December 18, 2018


Sanjay Natarajan


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Looking Ahead to the Next 25 Years in Electronics


by Sanjay Natarajan

December 18, 2018

Each year, the IEEE International Electron Devices Meeting (IEDM) holds panel discussions to explore the future of technology. This year, I was honored to be the moderator of a panel featuring some of the best minds in the industry predicting what may exist in 25 to 35 years.

Each of the panelists looked ahead while also remembering the state of electronics two or three decades earlier in their careers, and how developments took unexpected turns. In this blog I’ll focus more on the forward-looking perspectives.

Looking to the future, one topic several panelists commented on was a second revolution coming in electronic design automation (EDA). The last one happened about 30 years ago. Fast forward to now and some believe EDA will be more highly automated and widely accessible, allowing students, for example, to quickly design monolithic integrations of logic and memory targeted to a manufacturable process. High-level descriptions of design could go to layout with no human intervention at all. In some cases, these chips could be incorporated into systems created collaboratively, in an open source environment, and made with 3D printers. Software will configure itself.

This renaissance in hardware will need a new design approach so engineers can develop sophisticated chips that don't take a thousand engineering-years. As communications improve, these new designs can be completed by teams located all around the world and a kind of egalitarianism will take hold, allowing skilled engineers to learn, live and work virtually anywhere.

Energy Harvesting Will Be Sufficient

Another topic discussed was figuring out ways to power things around us all the time. Imagine power embedded within environments so people can charge their devices constantly wherever they are. In 25 years, intelligent glasses and other forms of systems, many of them hands-free devices, could replace smartphones. Such systems will be 10,000 times more energy efficient than what we can achieve today. Because of this energy efficiency, systems will be able to harvest enough energy from the environment to function.

To get to this point, we need dramatic energy efficiency improvements in performance per watt. At Applied Materials, this gap is something we are focused on helping to close using our expertise in materials engineering.  

Thinking on Multiple Vectors

Several panelists noted that while the last few decades in the electronics industry have been fun, they have also been difficult, revolving around challenges of Moore’s Law scaling. And, they acknowledged the challenges are becoming much more diverse.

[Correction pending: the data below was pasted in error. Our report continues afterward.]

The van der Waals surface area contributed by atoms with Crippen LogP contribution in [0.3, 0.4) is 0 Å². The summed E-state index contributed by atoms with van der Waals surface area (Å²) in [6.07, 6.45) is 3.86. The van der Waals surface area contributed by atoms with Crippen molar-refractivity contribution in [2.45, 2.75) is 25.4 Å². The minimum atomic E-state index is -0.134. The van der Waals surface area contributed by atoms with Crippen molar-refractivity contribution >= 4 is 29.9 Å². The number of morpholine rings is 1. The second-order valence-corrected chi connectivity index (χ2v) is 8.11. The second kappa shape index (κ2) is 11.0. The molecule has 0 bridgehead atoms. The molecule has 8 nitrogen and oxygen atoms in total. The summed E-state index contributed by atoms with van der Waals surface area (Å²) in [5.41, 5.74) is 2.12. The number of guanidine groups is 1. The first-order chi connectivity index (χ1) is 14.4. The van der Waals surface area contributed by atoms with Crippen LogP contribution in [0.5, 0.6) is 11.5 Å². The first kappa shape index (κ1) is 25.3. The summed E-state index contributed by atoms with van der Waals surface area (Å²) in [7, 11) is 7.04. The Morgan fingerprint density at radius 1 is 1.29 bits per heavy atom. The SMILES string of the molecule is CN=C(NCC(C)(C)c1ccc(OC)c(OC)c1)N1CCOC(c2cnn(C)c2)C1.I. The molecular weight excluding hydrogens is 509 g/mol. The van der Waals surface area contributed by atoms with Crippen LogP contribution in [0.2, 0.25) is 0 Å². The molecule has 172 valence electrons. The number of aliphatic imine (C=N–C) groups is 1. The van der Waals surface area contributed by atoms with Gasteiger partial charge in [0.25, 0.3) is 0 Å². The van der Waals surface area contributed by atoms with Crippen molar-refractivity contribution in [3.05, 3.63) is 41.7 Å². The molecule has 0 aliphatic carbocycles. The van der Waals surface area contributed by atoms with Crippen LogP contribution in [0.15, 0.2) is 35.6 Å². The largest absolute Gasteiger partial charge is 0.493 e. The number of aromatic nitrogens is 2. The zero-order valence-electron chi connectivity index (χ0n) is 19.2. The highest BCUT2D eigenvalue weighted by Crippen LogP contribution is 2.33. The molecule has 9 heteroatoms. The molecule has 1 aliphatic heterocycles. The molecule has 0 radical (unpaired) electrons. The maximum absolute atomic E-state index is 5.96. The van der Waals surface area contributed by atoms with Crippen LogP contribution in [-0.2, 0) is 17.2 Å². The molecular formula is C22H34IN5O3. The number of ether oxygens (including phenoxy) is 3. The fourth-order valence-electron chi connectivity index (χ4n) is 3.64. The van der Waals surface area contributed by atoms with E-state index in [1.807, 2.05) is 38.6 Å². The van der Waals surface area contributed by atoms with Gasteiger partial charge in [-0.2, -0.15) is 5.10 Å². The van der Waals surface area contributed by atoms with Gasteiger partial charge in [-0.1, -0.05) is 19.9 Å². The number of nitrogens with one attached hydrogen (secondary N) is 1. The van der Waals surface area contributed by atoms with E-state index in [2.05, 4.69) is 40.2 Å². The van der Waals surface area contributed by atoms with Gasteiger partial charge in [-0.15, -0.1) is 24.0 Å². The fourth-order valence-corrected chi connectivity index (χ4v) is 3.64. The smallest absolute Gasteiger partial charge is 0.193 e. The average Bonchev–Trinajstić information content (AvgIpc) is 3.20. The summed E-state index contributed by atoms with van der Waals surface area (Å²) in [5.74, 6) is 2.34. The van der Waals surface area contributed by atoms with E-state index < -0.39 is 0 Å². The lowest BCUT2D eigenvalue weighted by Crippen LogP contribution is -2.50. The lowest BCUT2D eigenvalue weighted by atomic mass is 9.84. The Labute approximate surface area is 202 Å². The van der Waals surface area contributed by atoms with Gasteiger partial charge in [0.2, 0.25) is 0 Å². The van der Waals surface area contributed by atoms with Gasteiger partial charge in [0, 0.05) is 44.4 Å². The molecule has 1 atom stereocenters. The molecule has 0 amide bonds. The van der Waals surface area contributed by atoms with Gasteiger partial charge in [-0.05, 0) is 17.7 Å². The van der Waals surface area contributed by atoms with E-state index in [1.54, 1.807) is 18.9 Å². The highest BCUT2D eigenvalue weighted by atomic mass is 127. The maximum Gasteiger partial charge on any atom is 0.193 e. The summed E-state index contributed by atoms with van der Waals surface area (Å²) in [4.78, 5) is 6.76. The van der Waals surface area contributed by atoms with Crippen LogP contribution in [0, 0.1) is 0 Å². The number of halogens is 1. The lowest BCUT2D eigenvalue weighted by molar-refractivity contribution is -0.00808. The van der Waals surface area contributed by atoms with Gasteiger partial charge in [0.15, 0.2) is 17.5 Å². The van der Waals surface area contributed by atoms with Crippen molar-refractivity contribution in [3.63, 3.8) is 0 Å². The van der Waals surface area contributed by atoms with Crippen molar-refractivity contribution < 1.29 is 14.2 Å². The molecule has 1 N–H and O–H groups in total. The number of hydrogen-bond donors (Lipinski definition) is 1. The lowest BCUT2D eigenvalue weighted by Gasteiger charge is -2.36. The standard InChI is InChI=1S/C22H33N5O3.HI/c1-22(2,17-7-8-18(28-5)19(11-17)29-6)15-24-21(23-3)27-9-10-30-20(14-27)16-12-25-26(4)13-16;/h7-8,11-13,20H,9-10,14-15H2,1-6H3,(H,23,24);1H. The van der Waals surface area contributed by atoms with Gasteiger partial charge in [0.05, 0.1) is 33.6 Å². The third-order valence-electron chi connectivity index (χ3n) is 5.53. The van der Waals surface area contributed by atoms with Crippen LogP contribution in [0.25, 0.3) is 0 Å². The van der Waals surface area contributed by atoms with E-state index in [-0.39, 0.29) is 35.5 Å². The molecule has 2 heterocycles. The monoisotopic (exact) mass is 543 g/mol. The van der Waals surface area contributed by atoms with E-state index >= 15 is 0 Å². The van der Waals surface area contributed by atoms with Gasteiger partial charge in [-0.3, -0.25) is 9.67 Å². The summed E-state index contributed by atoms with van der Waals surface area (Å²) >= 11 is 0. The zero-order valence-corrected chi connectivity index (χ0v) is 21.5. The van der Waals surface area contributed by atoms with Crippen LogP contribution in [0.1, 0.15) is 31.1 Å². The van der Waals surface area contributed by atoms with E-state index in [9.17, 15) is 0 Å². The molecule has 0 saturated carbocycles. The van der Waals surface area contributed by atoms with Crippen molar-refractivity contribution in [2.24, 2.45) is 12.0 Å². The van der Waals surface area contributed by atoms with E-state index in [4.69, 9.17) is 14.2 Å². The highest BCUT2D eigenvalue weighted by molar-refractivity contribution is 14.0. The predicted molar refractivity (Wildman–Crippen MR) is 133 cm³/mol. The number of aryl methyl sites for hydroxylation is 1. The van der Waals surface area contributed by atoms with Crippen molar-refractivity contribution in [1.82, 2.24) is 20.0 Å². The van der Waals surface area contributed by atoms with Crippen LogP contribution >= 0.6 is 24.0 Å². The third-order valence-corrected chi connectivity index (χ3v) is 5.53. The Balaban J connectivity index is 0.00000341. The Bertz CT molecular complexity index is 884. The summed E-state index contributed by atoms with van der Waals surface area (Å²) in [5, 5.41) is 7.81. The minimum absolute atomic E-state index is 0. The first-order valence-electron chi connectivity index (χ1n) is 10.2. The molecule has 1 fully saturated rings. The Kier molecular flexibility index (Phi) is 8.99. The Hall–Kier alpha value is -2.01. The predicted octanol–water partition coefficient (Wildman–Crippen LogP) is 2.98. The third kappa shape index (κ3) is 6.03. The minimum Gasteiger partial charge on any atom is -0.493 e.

Technologists thus far have been conditioned to think the only way to improve is to shrink, shrink, shrink. Going forward we have to think of improvements on multiple vectors. This is because the rising demand of AI and Big Data are so great.

Several panelists mentioned an emerging contributor to the Big Data challenge: the increasingly important intersection between electronics and health, with faster and less-costly DNA sequencing providing benefits well beyond what is possible with current genomics. Sensors will be everywhere, including the likelihood that implanted chips and environmental sensors will provide a boon to human health.

Within 10 years, compute as we know it today cannot sustain the growth of Big Data and a revolutionary approach of bringing compute into memory makes a lot of sense. But this will be a lot harder than we think. The industry needs a large population of young engineers who can think from scratch to develop these new systems.      

One thing is for sure: the people who entered their careers 25 or 30 years ago were born into one world and will leave from another world. As I said when I opened the IEDM panel, we have lived through a unique period in human history, a time unlike anything seen in the last 10,000 years. Now, we just need to work together as an industry in new ways to accelerate the pace of innovation.

The good news is from real-time polling of the audience asking the same question as last year: “Would you encourage your children to take up careers in the semiconductor industry?” 53 percent said yes, compared to 30 percent in 2017—a clear sign that more people are enjoying their work and find careers in electronics rewarding.

Tags: Semiconductors, Big Data, Moore’s Law, electronic design

Sanjay Natarajan

Corporate Vice President, Transistor, Interconnect and Memory Solutions


Sanjay Natarajan is a corporate vice president at Applied Materials, with responsibility for transistor, interconnect and memory solutions. He and his team are driving deeper collaborations with customers and developing new innovations that help enable ongoing improvements in semiconductor devices. Sanjay has published numerous papers in science and engineering journals and holds several patents in the area of advanced high-performance semiconductor fabrication technology. He plays an active role in Science, Technology, Engineering and Math (STEM) education with the local academic community, and is a Research Professor at Portland State University, conducting research in the exciting new field of 3D Bioprinting, using 3D printers to print viable human tissues and organs. He is an IEEE member and has served on paper-selection committees for the semiconductor industry's primary research and development conference. He received a Bachelor's degree, Master's degree and Ph.D. in Electrical Engineering from Carnegie Mellon University.

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